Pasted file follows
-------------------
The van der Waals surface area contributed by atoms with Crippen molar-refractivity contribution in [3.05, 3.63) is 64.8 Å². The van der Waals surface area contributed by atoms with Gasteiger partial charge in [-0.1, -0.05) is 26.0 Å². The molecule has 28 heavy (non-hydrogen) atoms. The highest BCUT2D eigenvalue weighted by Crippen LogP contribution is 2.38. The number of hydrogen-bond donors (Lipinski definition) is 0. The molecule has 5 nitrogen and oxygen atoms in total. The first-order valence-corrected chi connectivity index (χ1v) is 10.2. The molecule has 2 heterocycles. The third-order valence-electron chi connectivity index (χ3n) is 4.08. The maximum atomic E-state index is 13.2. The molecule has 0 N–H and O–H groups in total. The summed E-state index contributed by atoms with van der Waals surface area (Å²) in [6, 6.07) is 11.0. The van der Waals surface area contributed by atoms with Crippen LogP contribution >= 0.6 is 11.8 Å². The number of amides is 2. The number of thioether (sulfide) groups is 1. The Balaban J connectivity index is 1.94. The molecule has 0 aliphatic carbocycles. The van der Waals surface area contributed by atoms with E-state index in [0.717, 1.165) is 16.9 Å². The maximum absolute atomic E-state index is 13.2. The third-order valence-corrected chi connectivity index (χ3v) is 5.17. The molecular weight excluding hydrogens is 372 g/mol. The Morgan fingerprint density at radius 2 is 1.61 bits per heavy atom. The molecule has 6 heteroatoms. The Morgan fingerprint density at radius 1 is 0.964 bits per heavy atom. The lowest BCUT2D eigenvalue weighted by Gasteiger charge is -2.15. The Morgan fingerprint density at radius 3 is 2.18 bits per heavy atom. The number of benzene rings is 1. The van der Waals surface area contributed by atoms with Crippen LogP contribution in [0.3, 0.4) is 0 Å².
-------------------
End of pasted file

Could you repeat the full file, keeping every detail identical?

The van der Waals surface area contributed by atoms with Crippen molar-refractivity contribution in [3.05, 3.63) is 64.8 Å². The van der Waals surface area contributed by atoms with Gasteiger partial charge in [-0.1, -0.05) is 26.0 Å². The molecule has 28 heavy (non-hydrogen) atoms. The highest BCUT2D eigenvalue weighted by Crippen LogP contribution is 2.38. The number of hydrogen-bond donors (Lipinski definition) is 0. The molecule has 5 nitrogen and oxygen atoms in total. The first-order valence-corrected chi connectivity index (χ1v) is 10.2. The molecule has 2 heterocycles. The third-order valence-electron chi connectivity index (χ3n) is 4.08. The maximum atomic E-state index is 13.2. The molecule has 0 N–H and O–H groups in total. The summed E-state index contributed by atoms with van der Waals surface area (Å²) in [6, 6.07) is 11.0. The van der Waals surface area contributed by atoms with Crippen LogP contribution >= 0.6 is 11.8 Å². The number of amides is 2. The number of thioether (sulfide) groups is 1. The Balaban J connectivity index is 1.94. The molecule has 0 aliphatic carbocycles. The van der Waals surface area contributed by atoms with E-state index in [0.717, 1.165) is 16.9 Å². The maximum absolute atomic E-state index is 13.2. The third-order valence-corrected chi connectivity index (χ3v) is 5.17. The molecular weight excluding hydrogens is 372 g/mol. The Morgan fingerprint density at radius 2 is 1.61 bits per heavy atom. The molecule has 6 heteroatoms. The Morgan fingerprint density at radius 1 is 0.964 bits per heavy atom. The lowest BCUT2D eigenvalue weighted by Gasteiger charge is -2.15. The Morgan fingerprint density at radius 3 is 2.18 bits per heavy atom. The number of benzene rings is 1. The van der Waals surface area contributed by atoms with Crippen LogP contribution in [0.3, 0.4) is 0 Å².